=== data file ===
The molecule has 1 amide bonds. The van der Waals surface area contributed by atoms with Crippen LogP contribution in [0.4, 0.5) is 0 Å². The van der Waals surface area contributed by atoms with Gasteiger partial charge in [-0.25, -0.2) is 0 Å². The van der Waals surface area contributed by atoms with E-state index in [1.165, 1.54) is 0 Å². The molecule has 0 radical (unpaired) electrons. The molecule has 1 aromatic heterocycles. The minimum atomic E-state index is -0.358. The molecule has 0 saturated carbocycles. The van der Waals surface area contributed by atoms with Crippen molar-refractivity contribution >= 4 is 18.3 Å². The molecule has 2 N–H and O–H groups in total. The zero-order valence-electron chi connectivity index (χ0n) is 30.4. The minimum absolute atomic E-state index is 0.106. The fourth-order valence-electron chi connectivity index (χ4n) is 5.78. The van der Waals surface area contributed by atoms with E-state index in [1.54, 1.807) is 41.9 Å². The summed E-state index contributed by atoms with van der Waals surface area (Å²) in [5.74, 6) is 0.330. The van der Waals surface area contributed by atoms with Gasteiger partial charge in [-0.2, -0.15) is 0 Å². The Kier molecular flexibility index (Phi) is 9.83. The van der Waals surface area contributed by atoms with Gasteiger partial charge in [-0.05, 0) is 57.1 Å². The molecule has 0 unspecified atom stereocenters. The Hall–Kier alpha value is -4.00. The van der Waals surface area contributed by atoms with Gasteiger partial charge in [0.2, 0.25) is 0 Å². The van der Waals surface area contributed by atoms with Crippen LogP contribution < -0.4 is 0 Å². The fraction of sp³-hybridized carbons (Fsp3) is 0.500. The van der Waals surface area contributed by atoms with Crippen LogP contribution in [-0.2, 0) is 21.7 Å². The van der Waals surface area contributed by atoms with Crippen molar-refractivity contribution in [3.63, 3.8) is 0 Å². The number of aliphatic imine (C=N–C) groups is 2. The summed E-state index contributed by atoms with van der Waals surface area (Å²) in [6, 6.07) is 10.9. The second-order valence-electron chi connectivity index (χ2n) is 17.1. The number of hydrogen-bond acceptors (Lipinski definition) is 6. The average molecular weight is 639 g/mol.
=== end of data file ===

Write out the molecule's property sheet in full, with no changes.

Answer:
The molecule has 1 amide bonds. The van der Waals surface area contributed by atoms with Crippen LogP contribution in [0.4, 0.5) is 0 Å². The van der Waals surface area contributed by atoms with Gasteiger partial charge in [-0.25, -0.2) is 0 Å². The van der Waals surface area contributed by atoms with E-state index in [1.165, 1.54) is 0 Å². The molecule has 0 radical (unpaired) electrons. The molecule has 1 aromatic heterocycles. The minimum atomic E-state index is -0.358. The molecule has 0 saturated carbocycles. The van der Waals surface area contributed by atoms with Crippen molar-refractivity contribution >= 4 is 18.3 Å². The molecule has 2 N–H and O–H groups in total. The zero-order valence-electron chi connectivity index (χ0n) is 30.4. The minimum absolute atomic E-state index is 0.106. The fourth-order valence-electron chi connectivity index (χ4n) is 5.78. The van der Waals surface area contributed by atoms with E-state index in [1.54, 1.807) is 41.9 Å². The summed E-state index contributed by atoms with van der Waals surface area (Å²) in [5.74, 6) is 0.330. The van der Waals surface area contributed by atoms with Gasteiger partial charge in [-0.2, -0.15) is 0 Å². The Kier molecular flexibility index (Phi) is 9.83. The van der Waals surface area contributed by atoms with Gasteiger partial charge in [-0.05, 0) is 57.1 Å². The molecule has 0 unspecified atom stereocenters. The Hall–Kier alpha value is -4.00. The van der Waals surface area contributed by atoms with Gasteiger partial charge in [0.2, 0.25) is 0 Å². The van der Waals surface area contributed by atoms with Crippen LogP contribution < -0.4 is 0 Å². The fraction of sp³-hybridized carbons (Fsp3) is 0.500. The van der Waals surface area contributed by atoms with Crippen LogP contribution in [-0.2, 0) is 21.7 Å². The van der Waals surface area contributed by atoms with Crippen molar-refractivity contribution in [3.63, 3.8) is 0 Å². The number of aliphatic imine (C=N–C) groups is 2. The summed E-state index contributed by atoms with van der Waals surface area (Å²) in [6, 6.07) is 10.9. The second-order valence-electron chi connectivity index (χ2n) is 17.1. The number of hydrogen-bond acceptors (Lipinski definition) is 6. The average molecular weight is 639 g/mol.